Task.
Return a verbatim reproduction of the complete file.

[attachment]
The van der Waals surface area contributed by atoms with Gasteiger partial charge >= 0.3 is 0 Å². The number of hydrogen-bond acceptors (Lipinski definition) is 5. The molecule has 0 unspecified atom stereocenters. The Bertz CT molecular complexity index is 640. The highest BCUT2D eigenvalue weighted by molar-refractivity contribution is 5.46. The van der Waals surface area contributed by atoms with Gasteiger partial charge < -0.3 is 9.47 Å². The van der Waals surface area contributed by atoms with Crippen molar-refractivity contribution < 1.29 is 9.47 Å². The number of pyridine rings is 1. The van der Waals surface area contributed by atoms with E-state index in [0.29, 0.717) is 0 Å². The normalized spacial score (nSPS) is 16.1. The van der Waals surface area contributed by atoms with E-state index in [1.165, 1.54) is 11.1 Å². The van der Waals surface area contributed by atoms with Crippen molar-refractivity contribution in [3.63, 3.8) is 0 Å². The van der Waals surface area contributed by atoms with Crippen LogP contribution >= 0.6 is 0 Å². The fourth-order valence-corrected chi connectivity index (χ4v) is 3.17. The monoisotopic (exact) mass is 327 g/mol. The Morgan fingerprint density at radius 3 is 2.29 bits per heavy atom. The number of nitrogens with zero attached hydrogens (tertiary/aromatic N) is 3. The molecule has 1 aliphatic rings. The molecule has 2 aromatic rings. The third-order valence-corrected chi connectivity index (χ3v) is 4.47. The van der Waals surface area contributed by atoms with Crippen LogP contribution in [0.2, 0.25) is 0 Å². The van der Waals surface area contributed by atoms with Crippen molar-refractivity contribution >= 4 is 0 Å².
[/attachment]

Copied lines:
The van der Waals surface area contributed by atoms with Gasteiger partial charge >= 0.3 is 0 Å². The number of hydrogen-bond acceptors (Lipinski definition) is 5. The molecule has 0 unspecified atom stereocenters. The Bertz CT molecular complexity index is 640. The highest BCUT2D eigenvalue weighted by molar-refractivity contribution is 5.46. The van der Waals surface area contributed by atoms with Gasteiger partial charge < -0.3 is 9.47 Å². The van der Waals surface area contributed by atoms with Crippen molar-refractivity contribution < 1.29 is 9.47 Å². The number of pyridine rings is 1. The van der Waals surface area contributed by atoms with E-state index in [0.29, 0.717) is 0 Å². The normalized spacial score (nSPS) is 16.1. The van der Waals surface area contributed by atoms with E-state index in [1.165, 1.54) is 11.1 Å². The van der Waals surface area contributed by atoms with Crippen molar-refractivity contribution in [3.63, 3.8) is 0 Å². The van der Waals surface area contributed by atoms with Crippen LogP contribution >= 0.6 is 0 Å². The fourth-order valence-corrected chi connectivity index (χ4v) is 3.17. The monoisotopic (exact) mass is 327 g/mol. The Morgan fingerprint density at radius 3 is 2.29 bits per heavy atom. The number of nitrogens with zero attached hydrogens (tertiary/aromatic N) is 3. The molecule has 1 aliphatic rings. The molecule has 2 aromatic rings. The third-order valence-corrected chi connectivity index (χ3v) is 4.47. The van der Waals surface area contributed by atoms with Crippen LogP contribution in [0.2, 0.25) is 0 Å². The van der Waals surface area contributed by atoms with Crippen molar-refractivity contribution >= 4 is 0 Å².